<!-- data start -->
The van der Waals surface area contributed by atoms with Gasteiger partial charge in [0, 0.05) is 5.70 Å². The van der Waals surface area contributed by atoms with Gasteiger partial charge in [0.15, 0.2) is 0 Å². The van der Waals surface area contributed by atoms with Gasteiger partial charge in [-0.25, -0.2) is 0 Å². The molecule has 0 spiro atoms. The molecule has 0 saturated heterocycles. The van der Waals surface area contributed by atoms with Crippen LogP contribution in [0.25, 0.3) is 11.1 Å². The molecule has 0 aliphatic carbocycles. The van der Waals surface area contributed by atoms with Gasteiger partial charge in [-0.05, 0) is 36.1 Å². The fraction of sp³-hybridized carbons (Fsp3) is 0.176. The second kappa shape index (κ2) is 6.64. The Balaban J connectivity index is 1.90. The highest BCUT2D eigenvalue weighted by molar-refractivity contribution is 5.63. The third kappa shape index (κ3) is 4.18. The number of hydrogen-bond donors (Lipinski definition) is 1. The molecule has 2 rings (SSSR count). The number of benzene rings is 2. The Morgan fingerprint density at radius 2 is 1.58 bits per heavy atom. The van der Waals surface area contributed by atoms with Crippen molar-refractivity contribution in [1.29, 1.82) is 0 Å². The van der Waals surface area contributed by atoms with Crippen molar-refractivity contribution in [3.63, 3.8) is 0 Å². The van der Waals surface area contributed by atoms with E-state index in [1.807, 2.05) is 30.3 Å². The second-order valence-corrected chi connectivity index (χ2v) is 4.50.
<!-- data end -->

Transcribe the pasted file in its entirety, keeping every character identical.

The van der Waals surface area contributed by atoms with Gasteiger partial charge in [0, 0.05) is 5.70 Å². The van der Waals surface area contributed by atoms with Gasteiger partial charge in [0.15, 0.2) is 0 Å². The van der Waals surface area contributed by atoms with Gasteiger partial charge in [-0.25, -0.2) is 0 Å². The molecule has 0 spiro atoms. The molecule has 0 saturated heterocycles. The van der Waals surface area contributed by atoms with Crippen LogP contribution in [0.25, 0.3) is 11.1 Å². The molecule has 0 aliphatic carbocycles. The van der Waals surface area contributed by atoms with Gasteiger partial charge in [-0.05, 0) is 36.1 Å². The fraction of sp³-hybridized carbons (Fsp3) is 0.176. The second kappa shape index (κ2) is 6.64. The Balaban J connectivity index is 1.90. The highest BCUT2D eigenvalue weighted by molar-refractivity contribution is 5.63. The third kappa shape index (κ3) is 4.18. The number of hydrogen-bond donors (Lipinski definition) is 1. The molecule has 2 rings (SSSR count). The number of benzene rings is 2. The Morgan fingerprint density at radius 2 is 1.58 bits per heavy atom. The van der Waals surface area contributed by atoms with Crippen molar-refractivity contribution in [1.29, 1.82) is 0 Å². The van der Waals surface area contributed by atoms with Crippen molar-refractivity contribution in [3.63, 3.8) is 0 Å². The van der Waals surface area contributed by atoms with E-state index in [1.807, 2.05) is 30.3 Å². The second-order valence-corrected chi connectivity index (χ2v) is 4.50.